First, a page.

about Antony Flew’s “There Is a God: How the World’s Most Notorious Atheist Changed His Mind.” Flew, a noted professor of philosophy, announced in 2004 that after decades of writing essays and books from the vantage point of atheism, he now believes in God. “Changed his mind” is not a casual formulation. Flew wouldn’t call what has happened to him a conversion, for that would suggest something unavailable to analysis. His journey, he tells us, is best viewed as “a pilgrimage of reason,” an extension of his life-long habit of “following the argument no matter where it leads.”
Where it led when he was a schoolboy was to the same place Ehrman arrived at after many years of devout Christian practice: “I was regularly arguing with fellow sixth formers that the idea of a God who is both omnipotent and perfectly good is incompatible with the manifest evils and imperfections of the world.” For much of his philosophical career, Flew continued the argument in debates with a distinguished list of philosophers, scientists, theologians and historians. And then, gradually and to his own great surprise, he found that his decades-long “exploration of the Divine ha[d] after all these years turned from denial to discovery.”
What exactly did he discover? That by interrogating atheism with the same rigor he had directed at theism, he could begin to shake the foundations of that dogmatism. He poses to his former fellow atheists the following question: “What would have to occur or have occurred to constitute for you a reason to at least consider the existence of a superior Mind.” He knows that a cornerstone of the atheist creed is an argument that he himself made many times – the sufficiency of the materialist natural world as an explanation of how things work. “I pointed out,” he recalls, that “even the most complex entities in the universe – human beings – are the products of unconscious physical and mechanical forces.”
But it is precisely the word “unconscious” that, in the end, sends Flew in another direction. How, he asks, do merely physical and mechanical forces – forces without mind, without consciousness – give rise to the world of purposes, thoughts and moral projects? “How can a universe of mindless matter produce beings with intrinsic ends [and] self-replication capabilities?” In short (this is the title of a chapter), “How Did Life Go Live?”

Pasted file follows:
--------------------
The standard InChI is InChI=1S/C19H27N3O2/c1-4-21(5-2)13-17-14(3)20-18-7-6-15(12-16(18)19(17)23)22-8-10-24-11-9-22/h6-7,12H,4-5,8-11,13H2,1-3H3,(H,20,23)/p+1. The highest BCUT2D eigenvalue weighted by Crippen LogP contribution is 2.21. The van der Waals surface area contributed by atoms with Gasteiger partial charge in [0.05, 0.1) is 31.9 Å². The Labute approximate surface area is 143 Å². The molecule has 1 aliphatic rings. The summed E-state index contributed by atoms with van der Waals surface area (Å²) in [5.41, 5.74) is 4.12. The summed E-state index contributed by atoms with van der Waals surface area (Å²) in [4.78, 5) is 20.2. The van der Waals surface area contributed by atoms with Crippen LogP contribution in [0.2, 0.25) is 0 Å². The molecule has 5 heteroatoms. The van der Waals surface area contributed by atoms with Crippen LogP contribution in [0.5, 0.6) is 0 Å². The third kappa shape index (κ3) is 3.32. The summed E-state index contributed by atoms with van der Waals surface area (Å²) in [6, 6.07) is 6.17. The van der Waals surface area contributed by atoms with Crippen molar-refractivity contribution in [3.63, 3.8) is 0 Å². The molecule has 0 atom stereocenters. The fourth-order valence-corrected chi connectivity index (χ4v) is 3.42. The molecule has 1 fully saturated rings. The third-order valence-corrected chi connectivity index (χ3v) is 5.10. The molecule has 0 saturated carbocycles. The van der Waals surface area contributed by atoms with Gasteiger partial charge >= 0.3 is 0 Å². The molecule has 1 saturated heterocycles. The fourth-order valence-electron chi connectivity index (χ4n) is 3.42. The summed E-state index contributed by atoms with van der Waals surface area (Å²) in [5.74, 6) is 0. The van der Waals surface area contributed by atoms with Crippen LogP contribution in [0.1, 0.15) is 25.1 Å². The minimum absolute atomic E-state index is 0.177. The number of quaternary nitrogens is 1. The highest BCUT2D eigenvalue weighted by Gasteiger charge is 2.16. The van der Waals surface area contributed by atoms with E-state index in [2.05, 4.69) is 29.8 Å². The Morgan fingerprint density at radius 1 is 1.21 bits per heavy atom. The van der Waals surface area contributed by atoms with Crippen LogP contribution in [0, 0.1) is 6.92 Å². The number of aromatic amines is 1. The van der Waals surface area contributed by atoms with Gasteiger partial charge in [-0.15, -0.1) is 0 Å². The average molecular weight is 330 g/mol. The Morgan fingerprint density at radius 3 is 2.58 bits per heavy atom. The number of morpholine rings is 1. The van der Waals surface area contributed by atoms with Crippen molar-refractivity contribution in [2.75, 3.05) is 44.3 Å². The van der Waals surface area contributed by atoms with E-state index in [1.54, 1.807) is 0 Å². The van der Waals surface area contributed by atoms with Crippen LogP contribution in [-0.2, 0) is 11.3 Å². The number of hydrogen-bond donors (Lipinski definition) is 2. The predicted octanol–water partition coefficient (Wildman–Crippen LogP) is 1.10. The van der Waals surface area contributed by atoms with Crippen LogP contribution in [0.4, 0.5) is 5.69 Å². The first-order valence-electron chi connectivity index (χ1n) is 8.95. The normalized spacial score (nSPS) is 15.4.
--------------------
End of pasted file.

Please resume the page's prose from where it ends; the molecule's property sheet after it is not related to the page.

Flew does not deny the explanatory power of materialist thought when the question is how are we to understand the physical causes of this or that event or effect. He’s is just contending that what is explained by materialist thought – the intricate workings of nature – itself demands an explanation, and materialist thought cannot supply it. Scientists, he says, “are dealing with the interaction of chemicals, whereas our questions have to do with how something can be intrinsically purpose-driven and how matter can be managed by symbol processing?” These queries, Flew insists, exist on entirely different levels and the knowledge gained from the first can not be used to illuminate the second.
In an appendix to the book, Abraham Varghese makes Flew’s point with the aid of an everyday example: “To suggest that the computer ‘understands’ what it is doing is like saying that a power line can meditate on the question of free will and determinism or that the chemicals in a test tube can apply the principle of non-contradiction in solving a problem, or that a DVD player understands and enjoys the music it plays.”
How did purposive behavior of the kind we engage in all the time – understanding, meditating, enjoying – ever emerge from electrons and chemical elements?
The usual origin-of-life theories, Flew observes, are caught in an infinite regress that can only be stopped by an arbitrary statement of the kind he himself used to make: “ . . . our knowledge of the universe must stop with the big bang, which is to be seen as the ultimate fact.” Or, “The laws of physics are ‘lawless laws’ that arise from the void – end of discussion.” He is now persuaded that such pronouncements beg the crucial question – why is there something rather than nothing? – a question to which he replies with the very proposition he argued against for most of his life: “The only satisfactory explanation for the origin of such ‘end-directed, self-replicating’ life as we see on earth is an infinitely intelligent Mind.”
... Flew assures his readers that he “has had no connection with any of the revealed religions,” and no “personal experience of God or any experience that may be called supernatural or religious.”
Well, I don't see where he gets the "infinite intelligence" part, but the argument for the insufficiency of materialism is compelling. Still, there are people (Daniel Dennett, David Chalmers) who understand the question but nevertheless work very hard to sweep it under a rug somehow.